Druid Hills at Druid Hill Park, Baltimore Marathon.

Other acclaim: Has appeared in Essence (1991 and 2003); The Baltimore Times (2002); and the book Self Seduction, Ultimate Path to Inner and Outer Beauty (2003); has appeared on
The View (2001); in a Carmax commercial (2004); and in the Miss America Senior Pageant (2004). She models for Nova Models in Baltimore .

Status: Married to Collin Shepherd, 77, for 52 years. They have a son and a grandson.

What her husband says: "She is a very determined person and she
is not only in this for herself, she is interested in helping other people,
including myself," he says. "We exercise at home. She is an inspiration tome;
sometimes I get lazy, but she gets on me. I learned you are never too old to
exercise."

"I usually start off with about 15 minutes of cardio, running in place, then we do floor exercises working on the abs, legs, upper and lower obliques, and then we proceed with the weights," she says about her training sessions that last about an hour. Wendy Barry, 38, started training with Shepherd six months ago. After her weight went up to 241 pounds, she started working with a nutritionist and lost 50 pounds.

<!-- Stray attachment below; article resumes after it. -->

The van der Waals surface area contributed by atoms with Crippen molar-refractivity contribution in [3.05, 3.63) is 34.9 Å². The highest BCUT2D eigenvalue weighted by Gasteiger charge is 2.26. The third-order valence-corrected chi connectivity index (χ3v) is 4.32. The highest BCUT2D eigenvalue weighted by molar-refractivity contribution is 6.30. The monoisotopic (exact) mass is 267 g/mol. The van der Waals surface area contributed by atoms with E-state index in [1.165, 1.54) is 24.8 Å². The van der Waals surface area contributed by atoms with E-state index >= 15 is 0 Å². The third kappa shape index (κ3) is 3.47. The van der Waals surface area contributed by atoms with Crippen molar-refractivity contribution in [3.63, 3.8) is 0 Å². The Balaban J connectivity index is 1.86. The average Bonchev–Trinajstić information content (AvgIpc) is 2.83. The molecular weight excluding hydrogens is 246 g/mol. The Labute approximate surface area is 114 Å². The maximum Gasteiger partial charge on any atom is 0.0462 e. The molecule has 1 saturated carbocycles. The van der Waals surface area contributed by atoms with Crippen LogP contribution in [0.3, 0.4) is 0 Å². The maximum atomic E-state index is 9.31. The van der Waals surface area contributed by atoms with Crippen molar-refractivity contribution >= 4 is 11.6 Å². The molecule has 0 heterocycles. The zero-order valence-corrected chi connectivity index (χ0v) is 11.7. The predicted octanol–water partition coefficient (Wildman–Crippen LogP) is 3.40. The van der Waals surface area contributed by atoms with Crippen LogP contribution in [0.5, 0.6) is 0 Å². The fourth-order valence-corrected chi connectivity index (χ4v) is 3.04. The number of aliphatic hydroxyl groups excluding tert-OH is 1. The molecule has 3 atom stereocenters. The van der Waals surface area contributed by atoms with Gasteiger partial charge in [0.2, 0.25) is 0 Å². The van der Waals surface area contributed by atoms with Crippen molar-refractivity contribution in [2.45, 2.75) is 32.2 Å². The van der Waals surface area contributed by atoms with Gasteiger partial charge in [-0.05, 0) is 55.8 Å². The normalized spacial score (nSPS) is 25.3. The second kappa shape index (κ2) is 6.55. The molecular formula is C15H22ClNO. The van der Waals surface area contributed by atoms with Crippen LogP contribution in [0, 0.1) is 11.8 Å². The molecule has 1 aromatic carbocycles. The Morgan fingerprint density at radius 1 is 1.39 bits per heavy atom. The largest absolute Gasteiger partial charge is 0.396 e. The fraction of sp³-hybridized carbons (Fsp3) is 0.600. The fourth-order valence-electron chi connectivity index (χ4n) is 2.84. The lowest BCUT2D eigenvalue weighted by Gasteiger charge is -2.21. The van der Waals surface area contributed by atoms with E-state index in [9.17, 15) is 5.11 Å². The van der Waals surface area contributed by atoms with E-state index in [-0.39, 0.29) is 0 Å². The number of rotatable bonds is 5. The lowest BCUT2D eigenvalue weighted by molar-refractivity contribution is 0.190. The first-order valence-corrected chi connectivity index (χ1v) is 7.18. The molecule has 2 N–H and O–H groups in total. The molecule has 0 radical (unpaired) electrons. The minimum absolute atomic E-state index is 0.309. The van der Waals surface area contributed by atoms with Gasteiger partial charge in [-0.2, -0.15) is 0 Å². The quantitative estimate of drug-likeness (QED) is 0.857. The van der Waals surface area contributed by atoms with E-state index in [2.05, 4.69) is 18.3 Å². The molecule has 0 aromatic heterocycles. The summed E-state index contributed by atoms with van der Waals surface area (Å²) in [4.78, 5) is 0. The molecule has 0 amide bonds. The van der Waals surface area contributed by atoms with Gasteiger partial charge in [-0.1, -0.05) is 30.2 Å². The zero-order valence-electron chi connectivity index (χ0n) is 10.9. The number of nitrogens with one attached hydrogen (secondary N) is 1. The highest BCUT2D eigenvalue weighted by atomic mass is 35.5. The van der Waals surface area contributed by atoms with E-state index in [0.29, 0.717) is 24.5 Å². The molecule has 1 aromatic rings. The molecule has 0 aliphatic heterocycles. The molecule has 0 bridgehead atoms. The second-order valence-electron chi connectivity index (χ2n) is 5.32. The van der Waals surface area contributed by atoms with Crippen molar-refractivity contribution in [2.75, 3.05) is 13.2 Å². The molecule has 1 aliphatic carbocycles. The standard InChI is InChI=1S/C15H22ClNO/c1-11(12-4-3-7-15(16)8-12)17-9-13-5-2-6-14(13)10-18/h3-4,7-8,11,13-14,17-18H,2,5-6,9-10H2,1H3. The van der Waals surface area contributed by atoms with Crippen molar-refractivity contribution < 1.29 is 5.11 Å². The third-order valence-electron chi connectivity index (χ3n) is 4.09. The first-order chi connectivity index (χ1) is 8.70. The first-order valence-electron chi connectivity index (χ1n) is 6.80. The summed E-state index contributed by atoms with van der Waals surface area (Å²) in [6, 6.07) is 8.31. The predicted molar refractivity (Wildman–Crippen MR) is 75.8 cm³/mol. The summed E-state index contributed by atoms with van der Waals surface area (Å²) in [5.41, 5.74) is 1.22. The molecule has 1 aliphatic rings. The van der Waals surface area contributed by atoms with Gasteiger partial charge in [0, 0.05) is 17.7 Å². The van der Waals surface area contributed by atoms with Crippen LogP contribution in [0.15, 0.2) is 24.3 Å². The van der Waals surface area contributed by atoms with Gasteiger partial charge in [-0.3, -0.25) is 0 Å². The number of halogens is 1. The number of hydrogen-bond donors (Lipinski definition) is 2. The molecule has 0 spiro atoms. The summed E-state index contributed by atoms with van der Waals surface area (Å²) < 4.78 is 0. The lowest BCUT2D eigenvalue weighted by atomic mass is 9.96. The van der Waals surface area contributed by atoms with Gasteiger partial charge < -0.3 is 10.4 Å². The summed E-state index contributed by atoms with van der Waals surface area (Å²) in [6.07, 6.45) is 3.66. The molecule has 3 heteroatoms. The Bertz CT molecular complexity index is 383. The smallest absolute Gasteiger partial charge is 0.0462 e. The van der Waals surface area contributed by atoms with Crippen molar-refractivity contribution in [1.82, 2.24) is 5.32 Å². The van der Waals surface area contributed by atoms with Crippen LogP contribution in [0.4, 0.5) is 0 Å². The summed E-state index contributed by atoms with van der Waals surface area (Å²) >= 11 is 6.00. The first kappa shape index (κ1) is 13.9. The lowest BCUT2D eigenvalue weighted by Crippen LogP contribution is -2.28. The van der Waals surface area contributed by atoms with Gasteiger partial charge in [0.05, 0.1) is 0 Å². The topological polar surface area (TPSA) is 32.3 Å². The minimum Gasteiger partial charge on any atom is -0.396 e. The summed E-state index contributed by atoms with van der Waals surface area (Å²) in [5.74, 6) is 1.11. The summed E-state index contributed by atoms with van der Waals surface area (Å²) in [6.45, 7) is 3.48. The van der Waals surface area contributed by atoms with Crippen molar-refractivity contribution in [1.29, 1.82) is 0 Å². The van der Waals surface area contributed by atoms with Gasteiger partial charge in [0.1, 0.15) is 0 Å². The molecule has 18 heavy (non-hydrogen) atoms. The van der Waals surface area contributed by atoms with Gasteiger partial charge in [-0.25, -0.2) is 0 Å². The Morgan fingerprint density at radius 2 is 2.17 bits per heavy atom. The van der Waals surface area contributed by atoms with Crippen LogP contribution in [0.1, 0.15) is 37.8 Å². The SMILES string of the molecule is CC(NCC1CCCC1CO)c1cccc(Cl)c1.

When she started working with Shepherd, she lost another 20 pounds and traded her size 22 dress for a size 8. Some days she walks 10 miles with Shepherd before she goes to work at the Department of Social Services in Baltimore .

With 10 percent body fat, Shepherd is 5-foot-5 and about 130 pounds of inspiration to her clients, many of whom she includes in her routine of walking or running, which begins at 4 a.m. at Druid Hill Park.